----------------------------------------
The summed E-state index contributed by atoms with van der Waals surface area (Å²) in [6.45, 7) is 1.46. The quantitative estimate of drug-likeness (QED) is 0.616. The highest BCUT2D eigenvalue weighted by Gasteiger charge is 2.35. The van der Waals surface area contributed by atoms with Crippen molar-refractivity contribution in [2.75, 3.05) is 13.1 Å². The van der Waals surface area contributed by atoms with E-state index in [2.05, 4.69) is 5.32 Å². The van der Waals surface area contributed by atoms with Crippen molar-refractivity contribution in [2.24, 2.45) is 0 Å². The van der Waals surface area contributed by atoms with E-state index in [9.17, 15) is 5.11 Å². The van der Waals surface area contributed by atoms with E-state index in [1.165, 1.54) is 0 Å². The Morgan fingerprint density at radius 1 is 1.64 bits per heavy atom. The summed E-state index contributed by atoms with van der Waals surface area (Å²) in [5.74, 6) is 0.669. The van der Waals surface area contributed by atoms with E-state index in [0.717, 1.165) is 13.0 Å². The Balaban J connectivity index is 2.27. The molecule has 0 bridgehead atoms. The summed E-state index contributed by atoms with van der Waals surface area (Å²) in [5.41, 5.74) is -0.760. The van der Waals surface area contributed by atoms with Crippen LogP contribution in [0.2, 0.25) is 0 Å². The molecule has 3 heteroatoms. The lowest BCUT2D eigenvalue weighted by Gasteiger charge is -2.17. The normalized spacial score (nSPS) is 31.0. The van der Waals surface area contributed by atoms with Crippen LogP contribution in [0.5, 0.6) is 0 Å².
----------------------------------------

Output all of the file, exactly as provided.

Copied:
The summed E-state index contributed by atoms with van der Waals surface area (Å²) in [6.45, 7) is 1.46. The quantitative estimate of drug-likeness (QED) is 0.616. The highest BCUT2D eigenvalue weighted by Gasteiger charge is 2.35. The van der Waals surface area contributed by atoms with Crippen molar-refractivity contribution in [2.75, 3.05) is 13.1 Å². The van der Waals surface area contributed by atoms with E-state index in [2.05, 4.69) is 5.32 Å². The van der Waals surface area contributed by atoms with Crippen molar-refractivity contribution in [2.24, 2.45) is 0 Å². The van der Waals surface area contributed by atoms with E-state index in [9.17, 15) is 5.11 Å². The van der Waals surface area contributed by atoms with E-state index in [1.165, 1.54) is 0 Å². The Morgan fingerprint density at radius 1 is 1.64 bits per heavy atom. The summed E-state index contributed by atoms with van der Waals surface area (Å²) in [5.74, 6) is 0.669. The van der Waals surface area contributed by atoms with E-state index in [0.717, 1.165) is 13.0 Å². The Balaban J connectivity index is 2.27. The molecule has 0 bridgehead atoms. The summed E-state index contributed by atoms with van der Waals surface area (Å²) in [5.41, 5.74) is -0.760. The van der Waals surface area contributed by atoms with Crippen LogP contribution in [0.2, 0.25) is 0 Å². The molecule has 3 heteroatoms. The lowest BCUT2D eigenvalue weighted by Gasteiger charge is -2.17. The normalized spacial score (nSPS) is 31.0. The van der Waals surface area contributed by atoms with Crippen LogP contribution in [0.5, 0.6) is 0 Å².